Management of intractable Ménière's disease after intratympanic injection of Gentamicin

Yoon Chan Rah, Jae J. Han, Jaehong Park, Byung Y. Choi, Ja Won Koo

Research output: Contribution to journalArticle

14 Citations (Scopus)

Abstract

Objectives/Hypothesis 1) To evaluate the efficacy of, and problems with, intratympanic gentamicin injection (ITG) in medically intractable definite Ménière's disease (MD) and secondary endolymphatic hydrops (EH); and 2) to review the vestibular status and treatment options of intractable vertigo even after ITG. Study Design Retrospective case review and survey. Methods 780 patients with definite MD and secondary EH were enrolled. Long-term outcomes and problems of applied treatment options including ITG and exploratory tympanotomy and gentamicin application (ETG) were analyzed. Results Of the 780 patients, 95 patients received ITG. Class A and B control of vertigo was achieved in 85 (89.5%) patients; two patients were class C and eight patients were class F (ETG: 6; labyrinthectomy: 1; vestibular neurectomy: 1). Among seven patients who received ETG including 1 patient who skipped ITG due to chronic otitis media, five patients improved to class A, showing a 71.4% success rate; and labyrinthectomies were performed subsequently in the two remaining patients. Vertigo was controlled (class A) in all the patients who received labyrinthectomies (n = 4) or vestibular neurectomy (n = 1). Eight patients (8.4%) experienced more than 10 dB worsening, and two patients (2.1%) progressed to bilateral Ménière's disease. Conclusion ITG failed to control vertigo in 10.5% of cases. ETG may be a reasonable option to facilitate the delivery of gentamicin into the inner ear by direct application of gentamicin over the round window and the oval window. Labyrinthectomy and vestibular neurectomy still have roles in the era of ITG.

Original languageEnglish
Pages (from-to)972-978
Number of pages7
JournalLaryngoscope
Volume125
Issue number4
DOIs
Publication statusPublished - 2015 Apr 1
Externally publishedYes

Fingerprint

Gentamicins
Vertigo
Endolymphatic Hydrops
Intratympanic Injection
Otitis Media
Inner Ear
Retrospective Studies

Keywords

  • Gentamicin
  • intratympanic injection
  • Ménière's disease
  • vertigo

ASJC Scopus subject areas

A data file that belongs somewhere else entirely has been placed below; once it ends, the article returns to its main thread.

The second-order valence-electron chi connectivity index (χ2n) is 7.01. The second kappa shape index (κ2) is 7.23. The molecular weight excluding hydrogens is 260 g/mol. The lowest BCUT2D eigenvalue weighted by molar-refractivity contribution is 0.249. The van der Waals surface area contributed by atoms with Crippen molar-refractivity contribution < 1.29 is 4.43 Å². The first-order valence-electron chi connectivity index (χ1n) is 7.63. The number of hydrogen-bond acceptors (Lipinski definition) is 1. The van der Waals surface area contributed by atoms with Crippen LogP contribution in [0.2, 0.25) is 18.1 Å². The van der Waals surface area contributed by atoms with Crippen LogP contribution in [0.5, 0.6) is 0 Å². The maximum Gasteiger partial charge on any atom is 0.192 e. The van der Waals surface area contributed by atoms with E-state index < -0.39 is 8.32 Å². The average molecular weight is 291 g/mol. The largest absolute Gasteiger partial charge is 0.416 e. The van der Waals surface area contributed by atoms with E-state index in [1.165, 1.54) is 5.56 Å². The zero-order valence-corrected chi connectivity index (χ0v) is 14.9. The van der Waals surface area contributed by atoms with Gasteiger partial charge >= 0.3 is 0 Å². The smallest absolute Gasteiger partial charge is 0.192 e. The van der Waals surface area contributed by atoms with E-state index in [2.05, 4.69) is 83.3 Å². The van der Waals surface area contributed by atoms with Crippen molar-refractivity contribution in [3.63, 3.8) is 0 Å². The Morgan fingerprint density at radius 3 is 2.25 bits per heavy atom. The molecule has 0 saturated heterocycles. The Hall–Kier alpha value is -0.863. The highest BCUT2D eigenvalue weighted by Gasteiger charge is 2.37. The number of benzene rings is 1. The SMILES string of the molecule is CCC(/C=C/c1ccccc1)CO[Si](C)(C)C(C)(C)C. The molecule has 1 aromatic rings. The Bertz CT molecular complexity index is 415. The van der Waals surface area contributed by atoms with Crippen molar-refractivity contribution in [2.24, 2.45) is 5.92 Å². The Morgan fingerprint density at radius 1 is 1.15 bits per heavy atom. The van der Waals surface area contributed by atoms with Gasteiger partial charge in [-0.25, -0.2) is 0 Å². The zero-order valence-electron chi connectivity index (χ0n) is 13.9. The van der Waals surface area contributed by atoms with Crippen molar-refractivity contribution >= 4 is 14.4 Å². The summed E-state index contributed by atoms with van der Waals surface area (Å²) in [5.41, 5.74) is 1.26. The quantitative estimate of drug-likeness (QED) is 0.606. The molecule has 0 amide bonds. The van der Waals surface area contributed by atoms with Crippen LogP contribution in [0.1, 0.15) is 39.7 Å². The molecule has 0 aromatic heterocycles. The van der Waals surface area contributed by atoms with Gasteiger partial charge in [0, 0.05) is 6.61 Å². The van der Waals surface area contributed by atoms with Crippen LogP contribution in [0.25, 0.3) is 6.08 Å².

• Otorhinolaryngology

Cite this

Management of intractable Ménière's disease after intratympanic injection of Gentamicin. / Rah, Yoon Chan; Han, Jae J.; Park, Jaehong; Choi, Byung Y.; Koo, Ja Won.

In: Laryngoscope, Vol. 125, No. 4, 01.04.2015, p. 972-978.

Research output: Contribution to journalArticle

Rah, Yoon Chan ; Han, Jae J. ; Park, Jaehong ; Choi, Byung Y. ; Koo, Ja Won. / Management of intractable Ménière's disease after intratympanic injection of Gentamicin. In: Laryngoscope. 2015 ; Vol. 125, No. 4. pp. 972-978.
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abstract = "Objectives/Hypothesis 1) To evaluate the efficacy of, and problems with, intratympanic gentamicin injection (ITG) in medically intractable definite M{\'e}ni{\`e}re's disease (MD) and secondary endolymphatic hydrops (EH); and 2) to review the vestibular status and treatment options of intractable vertigo even after ITG. Study Design Retrospective case review and survey. Methods 780 patients with definite MD and secondary EH were enrolled. Long-term outcomes and problems of applied treatment options including ITG and exploratory tympanotomy and gentamicin application (ETG) were analyzed. Results Of the 780 patients, 95 patients received ITG. Class A and B control of vertigo was achieved in 85 (89.5{\%}) patients; two patients were class C and eight patients were class F (ETG: 6; labyrinthectomy: 1; vestibular neurectomy: 1). Among seven patients who received ETG including 1 patient who skipped ITG due to chronic otitis media, five patients improved to class A, showing a 71.4{\%} success rate; and labyrinthectomies were performed subsequently in the two remaining patients. Vertigo was controlled (class A) in all the patients who received labyrinthectomies (n = 4) or vestibular neurectomy (n = 1). Eight patients (8.4{\%}) experienced more than 10 dB worsening, and two patients (2.1{\%}) progressed to bilateral M{\'e}ni{\`e}re's disease. Conclusion ITG failed to control vertigo in 10.5{\%} of cases. ETG may be a reasonable option to facilitate the delivery of gentamicin into the inner ear by direct application of gentamicin over the round window and the oval window. Labyrinthectomy and vestibular neurectomy still have roles in the era of ITG.",
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